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PORTABLE COLONY HOUSE IS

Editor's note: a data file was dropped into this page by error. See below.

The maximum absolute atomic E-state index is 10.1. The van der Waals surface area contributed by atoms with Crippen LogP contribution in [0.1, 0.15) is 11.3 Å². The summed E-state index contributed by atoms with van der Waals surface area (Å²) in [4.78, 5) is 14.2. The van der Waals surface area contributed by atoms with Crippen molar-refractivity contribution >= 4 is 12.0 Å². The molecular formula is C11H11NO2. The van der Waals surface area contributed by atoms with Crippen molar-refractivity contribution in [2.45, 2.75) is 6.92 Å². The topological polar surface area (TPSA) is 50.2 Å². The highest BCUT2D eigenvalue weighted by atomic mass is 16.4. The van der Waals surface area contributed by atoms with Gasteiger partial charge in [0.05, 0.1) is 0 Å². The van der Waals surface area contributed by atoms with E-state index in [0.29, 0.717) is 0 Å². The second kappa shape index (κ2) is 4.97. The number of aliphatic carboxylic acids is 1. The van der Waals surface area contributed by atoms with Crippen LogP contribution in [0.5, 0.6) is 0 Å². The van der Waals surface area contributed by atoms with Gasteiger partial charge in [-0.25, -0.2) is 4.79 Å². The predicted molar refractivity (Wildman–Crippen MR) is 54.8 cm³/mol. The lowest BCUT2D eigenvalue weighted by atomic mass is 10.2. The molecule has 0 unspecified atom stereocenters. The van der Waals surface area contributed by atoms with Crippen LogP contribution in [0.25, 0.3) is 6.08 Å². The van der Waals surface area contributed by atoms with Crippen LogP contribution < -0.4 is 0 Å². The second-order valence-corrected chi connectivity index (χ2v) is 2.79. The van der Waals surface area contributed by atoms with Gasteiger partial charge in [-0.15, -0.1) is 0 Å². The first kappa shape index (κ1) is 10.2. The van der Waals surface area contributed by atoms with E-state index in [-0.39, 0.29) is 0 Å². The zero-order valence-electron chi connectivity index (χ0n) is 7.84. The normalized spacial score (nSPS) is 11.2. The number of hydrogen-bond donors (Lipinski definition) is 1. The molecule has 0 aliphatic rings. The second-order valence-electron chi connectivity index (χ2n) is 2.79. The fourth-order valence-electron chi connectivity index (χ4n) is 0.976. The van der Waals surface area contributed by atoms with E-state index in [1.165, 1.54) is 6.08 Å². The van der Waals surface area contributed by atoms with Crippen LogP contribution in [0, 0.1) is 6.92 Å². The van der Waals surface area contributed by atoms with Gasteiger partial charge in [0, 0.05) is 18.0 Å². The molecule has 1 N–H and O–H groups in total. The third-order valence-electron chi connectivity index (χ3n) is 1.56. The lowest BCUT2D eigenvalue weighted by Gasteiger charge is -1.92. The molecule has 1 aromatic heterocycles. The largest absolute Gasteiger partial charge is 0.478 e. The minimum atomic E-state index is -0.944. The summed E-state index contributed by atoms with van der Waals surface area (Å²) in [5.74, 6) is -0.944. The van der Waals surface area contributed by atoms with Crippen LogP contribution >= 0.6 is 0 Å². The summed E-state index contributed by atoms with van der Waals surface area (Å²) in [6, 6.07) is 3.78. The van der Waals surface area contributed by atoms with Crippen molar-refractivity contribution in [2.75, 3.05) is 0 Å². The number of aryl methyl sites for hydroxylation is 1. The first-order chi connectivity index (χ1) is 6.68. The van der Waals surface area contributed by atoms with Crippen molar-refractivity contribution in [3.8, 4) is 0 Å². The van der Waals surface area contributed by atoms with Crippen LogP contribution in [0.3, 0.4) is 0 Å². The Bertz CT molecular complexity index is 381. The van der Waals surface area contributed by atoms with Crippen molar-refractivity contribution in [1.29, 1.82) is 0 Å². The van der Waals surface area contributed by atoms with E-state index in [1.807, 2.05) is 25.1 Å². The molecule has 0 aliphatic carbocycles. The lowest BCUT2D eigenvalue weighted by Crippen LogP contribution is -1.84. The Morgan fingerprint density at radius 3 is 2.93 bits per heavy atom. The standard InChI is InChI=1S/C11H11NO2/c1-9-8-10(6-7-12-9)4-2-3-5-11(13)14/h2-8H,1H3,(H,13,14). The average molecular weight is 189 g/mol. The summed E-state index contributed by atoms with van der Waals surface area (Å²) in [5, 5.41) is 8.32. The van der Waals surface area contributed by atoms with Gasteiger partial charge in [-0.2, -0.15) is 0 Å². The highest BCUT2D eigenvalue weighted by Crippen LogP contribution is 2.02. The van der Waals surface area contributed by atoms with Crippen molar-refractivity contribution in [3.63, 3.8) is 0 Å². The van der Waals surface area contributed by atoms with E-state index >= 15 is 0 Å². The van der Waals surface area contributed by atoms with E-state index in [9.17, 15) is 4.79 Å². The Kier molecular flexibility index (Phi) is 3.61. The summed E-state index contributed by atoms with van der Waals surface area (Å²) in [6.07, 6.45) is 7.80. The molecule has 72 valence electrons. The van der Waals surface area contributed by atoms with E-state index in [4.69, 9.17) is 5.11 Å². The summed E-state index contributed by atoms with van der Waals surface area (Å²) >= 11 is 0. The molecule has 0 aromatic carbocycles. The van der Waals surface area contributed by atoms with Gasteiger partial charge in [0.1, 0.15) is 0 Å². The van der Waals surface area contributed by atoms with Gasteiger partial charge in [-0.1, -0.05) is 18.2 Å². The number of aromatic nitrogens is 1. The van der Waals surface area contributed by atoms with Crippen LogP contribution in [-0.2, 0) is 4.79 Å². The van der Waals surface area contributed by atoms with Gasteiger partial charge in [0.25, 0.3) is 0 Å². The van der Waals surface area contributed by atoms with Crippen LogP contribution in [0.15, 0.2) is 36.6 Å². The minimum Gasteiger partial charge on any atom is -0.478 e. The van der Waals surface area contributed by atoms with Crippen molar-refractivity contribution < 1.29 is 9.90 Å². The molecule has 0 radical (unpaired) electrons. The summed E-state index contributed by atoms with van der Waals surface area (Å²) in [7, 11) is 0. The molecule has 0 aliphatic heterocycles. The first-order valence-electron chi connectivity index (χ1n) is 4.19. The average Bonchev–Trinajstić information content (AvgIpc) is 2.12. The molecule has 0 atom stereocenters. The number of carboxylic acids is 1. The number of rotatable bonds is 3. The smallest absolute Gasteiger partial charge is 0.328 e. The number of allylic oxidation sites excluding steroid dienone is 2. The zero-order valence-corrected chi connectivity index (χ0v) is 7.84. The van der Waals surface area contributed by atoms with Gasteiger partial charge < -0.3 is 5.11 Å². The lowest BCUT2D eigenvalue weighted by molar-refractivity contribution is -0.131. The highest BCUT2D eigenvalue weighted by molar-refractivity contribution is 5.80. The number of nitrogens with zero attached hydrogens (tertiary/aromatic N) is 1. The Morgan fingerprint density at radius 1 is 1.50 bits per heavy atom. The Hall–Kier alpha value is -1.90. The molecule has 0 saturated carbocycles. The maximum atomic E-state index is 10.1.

RAPIDLY BECOMING POPULAR Principally Used Scattered About Farm Without Yards* Chickens Being Given Free Range During Summer —During Winter Houses May be Brought Nearer Farm Buildings—Fresh Air Is Essential* The colony house Is becoming very popular with the poultrymen of to day, either exclusively or used in con junction with the ordinary style poul try house. The colony house, as the name im plies, is principally used scattered about the farm without yards, the chickens being given free range dur ing the summer. In the winter and spring the houses are brought nearer the farm buildings and used with yards as brood coopa or breeding pens, writes E. F. Barry In the Town and Country Journal. The portable colony house is used quite extensively by the villager, and for raising chickens or keeping a family flock on the rear of a city lot they cannot be excelled, especially when the tenant is a renter, as they may be knocked down and moved as readily as any of the house furniture. " The essential requirements of a chicken house are plenty of light, fresh air, proper ventilation, and that it should be vermin proof. Anything short of these primary requirements will result in loss. The building of makeshift coops in order to save a dollar is false economy. As the deep litter method of feeding Is very desirable, especially in stormy weather and during the winter the house should oe light so the chickens can easily see to scratch for grain scattered in the litter. Fresh air chicken houses are being recognized as the best for use in any A climate and the expert poultrymen of today have long since done pway with artificially heated houses, no* attempt being made to raise the temperature excepting in very cold climates where a curtain is sometimes used In front of the roosting room. Open front scratching shed coops are the order of the day. Proper ventilation is practically as sured with an open front house shield ed, in stormy weather, by muslin curtains. The closed house with ventilating flue or cupola on the roof are ornamental death traps of the past. They /id give a finished air to the building from an architectural point of vie\t but they were the cause of bad coldr which often developed Into croup. Any poultry house Bhould be suffi ciently weatherproof to keep out rain and snow and protect the fowl from "bad windstorms. The building should be provided with a dry floor whether it be of boards or dirt. Protection must be given the poul try from all kinds of enemies such as rats, skunks, coons, cats, dogs and hawks, or the loss at times is some thing appalling. It is not an uncom mon occurrence to have a whole flock of small chickens slaughtered during one night’s raid from a rat or skunk. It is very annoying to have fine plump chickens up to the broiler age picked off by a cat or hawk one at a time • until the flock has dwindled to almost half its size originally. For this reason we believe it will pay to build houses that will Insure protection against troubles which so GERMAN FARMERS AT LABOR The illustration given herewith ■hows the laborers at work on one of the largest farms in the eastern part »f Germany. These laborers “setzen elne Diete,” harvest the corn, then put It in a huge pile, aa shown, so that It being all tight together, the corn can’t Cali out, and It is secure from rain. often threaten chickens cooped in make shift buildings. The accompanying drawing fully illustrates a colony house that is proof against any of the mishaps we have mentioned, providing, however, the closed yard plan is adopted in stead of free range. We have had excellent success with this method, in two Instances raising every chick, to the broiler age, placed in the coop, without accident. In one case there were 50 chicks In a 3x6-foot coop with a 3x6-foot yard; In the other 79 chicks in a 4x9-foot coop with a 4x6- foot yard. Of material and workmanship to be used in the construction of the colony house herein described: Floor joist or frame to be 2x3 Inches of redwood or cedar. Floor: To be of well-seasoned tongued and grooved pine, surfaced, secret nailed. Exterior Covering: To be of matched, tongued and grooved boards Ix 4 inches, surfaced two sides and well seasoned; to be well nailed to top and bottom cleats Ix 4 Inches sur faced. If portable to be fastened at four corners Inside with strong hooks and eyes. Roof: To be covered with any good roofing material or tin, well painted. An Ideal Portable Colony House. root to project at least four inches and if portable to be fastened at four corners inside with strong hooks and eyes. Sash: Will be of dry sugar pine, well milled, to be double hung where shown with plaited sash cord, with Iron weights and pulleys, to be not less than one inch thick. If glazed, glass to be 21 ounces. If covered with muslin and one-half inch mesh wire as shown in plan, same to be well tacked with edges covered by neat cleats countersunk. Doors: Will not be less than one inch thick covered with muslin and one-half Inch mesh wire cloth as shown in the plan, same to be well tacked with edges covered by neat cleat countersunk same as sash, to be hung with suitable hinges and fas tened with barrel bolt or Iron bottom. Transom door to hinge from top and be fitted with regular transom lift. Each end of house to be furnished with a drop door where shown to be operated with a cord at a point where shown in plan and fitted with proper wheel pulleys, cord to be fastened where shown to a suitable hook. Royal Stock Bhow. At the last Royal Stock show, of England, the entire 2,000 head of stock entered were judged the first day, $50,- 000 was given in cash premiums and the attendance was 62,000 people in a single day. At these shows no horse races or side attractions of any kind are permitted. Farms of United States. It is estimated that the farms of the United States with all they con tain in the way of livestock and Im provements are worth about $30,000,- 000. From the wagon one man hands the corn to the other; they form shelves on the pile, when one shelf or horizon tal sheet is compact another is formed, etc., until the pile is quite high. The laborers take pride in making these compact piles, which rain nor storms can easily destroy. MARKET QUOTATIONS DENVER MARKETB. Cattle. Beef steers, grain fed, good to choice 6.50(9)6.25 Beef steers, grain fed, fair to good firstname.lastname@example.org Beef steers, pulp fed, good to cuoice 5.40 ©6.00 Beef steers, pulp fed, fair to good 5.00© 5.40 Beef steers, hay fed, good to choice email@example.com Beef steers, hay fed, to goog firstname.lastname@example.org Cows and heifers, grain fed, good to choice email@example.com Cows and heifers, grain fed, fair to good firstname.lastname@example.org Cows and heifers, pulp fed, good to choice .email@example.com Cows and heifers, pulp fed, fair to good 4.00© 4.60 Cows and heifers, hay fed, good to choice 4.50© 5.25 Cows and heifers, hay fed, fair to good firstname.lastname@example.org Stock cows and heifers ... .email@example.com Canners and cutters 2.50©3.25 Veal calves firstname.lastname@example.org Bulls email@example.com Stags 4.00© 5.00 Feeders and stockers, good to choice firstname.lastname@example.org Feeders and stockers, fair to good 4.25© 5.00 Feeders and stockers, com mon to fair email@example.com Hogs. Good hogs 5.90©6.06 Bheep. Ewp3 firstname.lastname@example.org Wethers 4.75©5.10 Yearlings (light) email@example.com Lambs firstname.lastname@example.org Ewes- (clipped) email@example.com Wethers (clipped) firstname.lastname@example.org Yearlings (clipped) email@example.com lambs (clipped) firstname.lastname@example.org Stock sheep 3.00©4.00 Grain. (F. O. B. Denver, carload price.) Wheat, choice, milling, 100 lb 1-27 Rye, Colo., bulk, 100 lbs... 1.35 Nebraska oats, sacked 1.35 Corn in sack 1.16 Corn chop, sacked 1.17 Bran, Colo., per 100 lbs., .... 1.15 Hay. (Prices paid by Denver Jobbers F. O. B. track Denver). Colorado upland, per ton. .email@example.com Nebraska upland, per t0n.13.00©14.00 Second bottom, Colorado and Nebraska, per ton . .firstname.lastname@example.org Timothy, per ton email@example.com Alfalfa, per ton 12.00© 13.00 South Park choice, per ton firstname.lastname@example.org San Luis Valley, per ton. .email@example.com Gunnison Valley, per ton .13.00©14.00 Straw, per ton 4.00© 5.00 Dressed Poultry. Turkeys, fancy, D. P 19 @2O Turkeys, choice 17 @lB Turkeys, medium ..14 @ls Hens, large 13 @l4 Hens, sfhall 12 @l3 Ducks fv @lB Geese 11 @l2 Roosters 6 @7 Live Poultry. Hens 12 Broilers, lb. 22 @25 Roosters . 6 Ducks 13 Turkeys, lb 17 @lB Geese 9 Butter. Elgin 21% Creameries, ex East, lb. .. 24 Creameries, ex. Colo., lb. .. 24 Creameries, 2d grade, lb .. 20 Process 20 Packing stock 15 Eggs. Eggs, case count, case $3.60 MISCELLANEOUS MARKETS. Flax. Duluth. —On track and to arrive, $2.34; July, $2.35; September, $2.00; October, $1.95. St. Louis Wool. St. Louis. —Wool —Unchanged; med ium grades combing and clothing, 18 @2lc; light fine, 16@18c; heavy fine, 14@15c; tub washed, 25@31c Live Stock. Kansas City. Cattle Market, steady; native steers, $firstname.lastname@example.org; Southern steers, $email@example.com; Southern cows and heifers, $firstname.lastname@example.org; native cows and heifers, $email@example.com; stock ers and feeders, $firstname.lastname@example.org; bulls. $email@example.com; calves, $firstname.lastname@example.org; west ern steers, $email@example.com; Western ern cows, $firstname.lastname@example.org. Hogs—sc higher; bulk of sales, $email@example.com; heavy, $firstname.lastname@example.org; pack ers and butchers, $email@example.com; lights, $firstname.lastname@example.org. Sheep—Market steady to 10c lower: muttons, $email@example.com; lambs, $5.50© 7.00; fed wethers and yearlings, $3.75 @5.00; fed Western ewes, $firstname.lastname@example.org. Eastern Produce. Chicago.—Butter—Steady; creamer ies, 17@21c; dairies, 15%@19c. Eggs—Steady; at mark, cases in cluded, 11 @ll%c; firsts, 13c; prime firsts, 14c. Cheese —Steady; daisies, ll%c; twins. 10%@llc; Young Ameri cas. ll%@ll%c; long horns, 12%@ 12 %c. Potatoes —Strong; choice to fancy, new, $email@example.com: old, 43@98c. Veal —Steady, 50 to 60 lb. wts., 8@ B%c; 60 to 85 lb. wts., 8%@9%c; 85 to 110 lb. wts., 10@10%c. A Girl of Gold BY ANNA PHILLIPS SEE (Copyright, xgxx, by Associated Literary Prass.) For a servant to play the piano and play it well is an unusual thing. Mrs. Green, the harassed keeper of a New York lodging house, wondered at her German maid’s proficiency. But New York is the clearing house of the na tions and Mrs. Green had learned not .to be surprised at strange happen ings. Elsa had come to her with no recommendations but her honest face and her willingness to work. She told h*r employer nothing of her past. At Mrs. Green’s there was plenty to do and the German maid tolled all day long uncomplainingly. When her work was done she asked for but one privilege— to play on the battered piano in the parlor if no one was about. Then and then only she smiled as she drew from the keys the melo dies of her fatherland. Why she had left that country was her own secret, but she was plainly pining for her home and people. One evening Mrs. Green and the noisy lodgers were all away. Over the house brooded a blessed quiet. Elsa stole Into the parlor and seated herself at the piano, but her fingers only rested on the keys, she was not playing. Her thoughts were sad. No one In this vast city cared whether she lived or died. She had not a single friend. The tears pattered on the piano keys as she rested her head against the music rack. Suddenly, from above, came the sweet tones of a violin played with skill and feeling. Elsa listened en tranced, every nerve thrilling in ap preciation of the exquisitfe harmonies. From the music of the masters the player glided Into a German air dear to the heart of the homesick listener. Her fingers automatically felt for the accompaniment, and she softly touched the keys in time with the vio lin. Then she forgot herself and ev- “Fraulein Herter, but Thine Elsa, Nev ertheless.” erything but the music. The old pi ano resounded to her hand; joyous waves of harmony rolled through the room enriching the air as carried by the violin. The player changed his theme. Old German folk songs, cho rals, snatches of operas—he played them all lovingly, and the girl followed at the piano below. All at once the music ceased. Elsa drew a long breath as if awakening ! from a dream, but she still sat at the piano with her little toil-roughened j hands resting on the keyboard. There was the sound of footsteps on the stairs and then a tap on the half-open door. A big, blond young man, unmistakably German, stood smiling in the doorway. "The music, it was good,. ach so good,” he said approvingly. ‘‘The songs of the fatherland move the heart, is.it not so?” The tears rose again to Elsa’s eyes, but this time they did not burn; they were refreshing like summer show’ers. At first she could not speak. The poung man seemed not to notice her emotion. He drew up a chair and talked easily until she had recovered herself. Before she knew it she was chatting gayly with this cheerful stranger, who was indeed not a stran ger, for he was from the home coun try. She smiled, she actually laughed —the little sad Elsa! The color rose In her cheeks and two dimples came into being. The young man, whose name proved to be Rudolph Heide, en joyed the transform at in. He pro longed that enjoyment till the asth matic cuckoo clock warned him that the hour was late. After that evening the violin and piano kept company whenever there was an opportunity. When there was none Rudolph and Elsa did their best to make up for the absence of the mu sic. Pale little Elsa bloomed into beauty, and went about her work ever humming the beloved German airs Mrs. Green watched the romance with kind eyes. Even a lodging house keeper may have a heart concealed about her person. One Sunday afternoon the lovers wandered through the park. They sat down on a retired shady bench. Then Rudolph spoke. “Little one,” he said tenderly. “I have now the place in the orchestra of which l told thee. There will be bread enough for two. Couldst thou marry a poor musician, who loves thee?” Elsa’s hand slipped Into his as she breathed rather than said, “Yes. Ru dolph.” There was no one In sight, not even an absent-minded policeman. Only a curious sparrow saw how Elsa blushed when Rudolph gave her that first kiss. A month before their wedding day a letter came from Germany for Ru dolph. After he had read It he paced his room for hours. When he sought Elsa his face was very grave and he spoke with a new authority. “Dear, I must now tell thee the truth. I wished to wait till after our marriage, but things have happened that compel me to explain now. My father has suddenly died. My mother sends for me and I must go to Germany to look after our affairs There is a great deal of money. I never thought to have it, for my fa ther once disinherited me because I would not marry the girl he had cho sen for me. I would never even see her—the glided one. I desired love before marriage. So I ran away to America, and my violin has kept me in bread and brought thee to me, dear heart. “But If my mother needs me I must go for a little while.” "And does she wish thee to marry this unloved girl, my Rudolph?” asked Elea wistfully. “Perhaps now—to please her —” “What, marry Fraulein Herter of the money bags, now that I have found thee! No, no!” Elsa turned very white and uttered a little cry She seized her lover’s arm. “Rudolph, tell me the truth. What Is thy real name?” “Rudolph von Heide-Edeishelm,” he replied proudly. The effect on Elsa of this admission was astonishing. She gasped and be came paler still. % Then the color streamed back into her face, her eyes shone like stars. At last she spoke mischievously: “And thou wouldst not even see this Fraulein Herter. That was not fair to her. Perhaps .she might have attracted thee, in spite of her gilding.” “Why should my life be bartered for money?’’ cried Rudolph. “I ran away. It was all I could do. But now I must go back for a little time—” “Thy high-born mother! She will not wish a serving maid for a daugh ter," laughed Elsa. Her lover replied with firmness. “I am now the head of the family. She will accept the wife I choose.” Elsa kissed him joyously. “Oh, Ru dolph, thou art the prince of lovers,” she murmured. “And now I have a request. Tonight, to please thine Elsa, play on the violin upstairs and let me accompany thee below as at the be ginning of our acquaintance. Ques tion not. I have a reason.” When evening came Rudolph played the home songs, but with a melan choly cadence. Even in the parlor below’ Elsa felt his sadness at the thought of separation till she could bear it no longer. Soon she called him. As on that first night she heard his quick steps on the stairs, but now he came running to her side. When lie saw’ her he stopped, transfixed. A beautiful woman in evening dress sat at the piano, her happy face turned expectantly toward him. “Elsa,” he stammered. “Fraulein Herter, but thine Elsa nevertheless." She threw’ herself Into his arms. “Dost thou love the girl of gold? Wilt thou barter thyself for money now, my Rudolph?” she asked gayly. Her lover was dumb and she went on: “I, tco. refused to wed when there was no love and thy father offered thee to me as a husband. My guar dians insisted. I could not rebel, for I was not of age. I, too, ran away, intending to take care of myself until I came Into my inheritance. There was much searching for the lost heir ess, but I had hidden myself well. I knew how to do nothing gainful but housework, so I became a serving maid rather than marry thee, Ru dolph.” From sheer happiness her laughter bubbled up again. Rudolph held her close. “Thou are truly a girl of gold—pure gold,” he whispered fondly. ; Wild Geese Impressive Sight. There can be no more impressive sight than a straining line of wild geet-e moving in the clear air with steady strokes, their rigid necks point ed to their northern summer home, their outlines slowly diminishing until, as a row of floating dots, they vanish in the uncertain distance. As they scan the continent in their northward sweep the feeble efforts that dot it here and there with cities must seem to them helpless presump-! tion. They call in the joy of their strength, and the poor prisoners of gravitation fancy that the resonant tones from the vast, are a special message to their own little w’orlds. More Impressive than this voice of the open day or the sight of the vigorous and steady forms cour sing the air is the sonorous mingling of cries in the starry dome when the lofty way cf travelers is concealed by the enshrouding night. Hood’s Sarsaparilla Cures all humors, catarrh and rheumatism, relieves that tired feeling, restores the appetite, cures paleness, nervousness, builds up the whole system. Get it today in usual liquid form or chocolated tablets called Saraatabs. SAiKth’S — HAIR BALSAM U4 bMOtiflM U* riMßOtaa a lanrUnt pwS. MjTtr Villa t* KMtore Qrsy VgW Thompson’s Eye Water •toM nltoT ky 4bM, mb «r wtod. A halting speech may be the result of a lame excuse. Garfield Tea corrects constipation by arousing the digestive organs to their in tended activity. Composed of Herbs. Lots of city farmers make a spe cialty of sowing wild oats. Eye Salve In Aseptic Tubes Prevents Infection —Murine Eye Salve In Tubes for all Eye Ilia. No Morphine. Ask Druggists for New Size 25c. Val uable Eye Book in Each Package. Agreement among good men Is friendship, among bad men con spiracy.—Sallust. Important to Mothers Examine carefully bottle of CASTORIA, a safe and sure remedy for infants and children, and see that it Bears the Signature of < In Use For Over 30 Years. Children Cry for Fletcher’s Castoria And They Adjourned. The Mutual Admiration society met and was called to order. “What of all things In this world do you like best?” asked the girl, angling for a compliment. "Beefsteak!’’ cried he, taken un awares, and a moment later the so ciety adjourned. SOMETHING ELSE. The Professor —An ordinary brick ; will absorb a quart of water. The Pugilist—Then my brother’s no brick! The Professor —What do you mean? The Pugilist—He never absorbed that much water in his life. BUSINESS WOMEN A Lunch Fit for a King. An active and successful young lady tells her food experience: "Some years ago I suffered from nervous prostration, induced by con tinuous brain strain and improper food, added to a great grief. "I was ordered to give up my work, as there was great danger of my mind failing me altogether. My stomach was in bad condition (nervous dyspep sia, I think now) and when Grape- Nuts food was recommended to me, I had no faith in it. However, I tried it, and soon there was a marked im provement in my condition. “I had been troubled with faint spells, and had used a stimulant to revive me. I found that by eating : Grape-Nuts at such times I was re | lieved and suffered no bad effects, which was a great gain. As to my other troubles —nervous prostration, dyspepsia, etc. —on the Grape-Nuts diet they soon disappeared. "I wish especially to call the atten tion of office girls to the great benefit I derived from the use of Grape-Nuts as a noon luncheon. I was thoroughly tired of cheap restaurants and ordin ary lunches, and so made the experi ment of taking a package of Grape- Nuts food with me, and then slipping out at noon and getting a nickel's worth of sweet cream to add to it. "I found that this simple dish, fin ished off with an apple, peach, orange, , or a bunch of grapes made a lunch fit 1 for a king, and one that agreed with . me perfectly. "I throve so on my Grape-Nuts diet that I did not have to give up my work I at all, and in the two years have had | only four lost days charged up against i me. ‘‘Let me add that your suggestions in the little book, ‘Road to Wellville,* are, in my opinion, invaluable, espe cially to women.” Name given by Postum Co., Battle Creek, Mich. Read “The Road to Wellville” in pkgs. "There’s a Reason.” Brer rend the above letter t A new one appears from time to time. They are veaulae, true, and full of hmmaa Interest.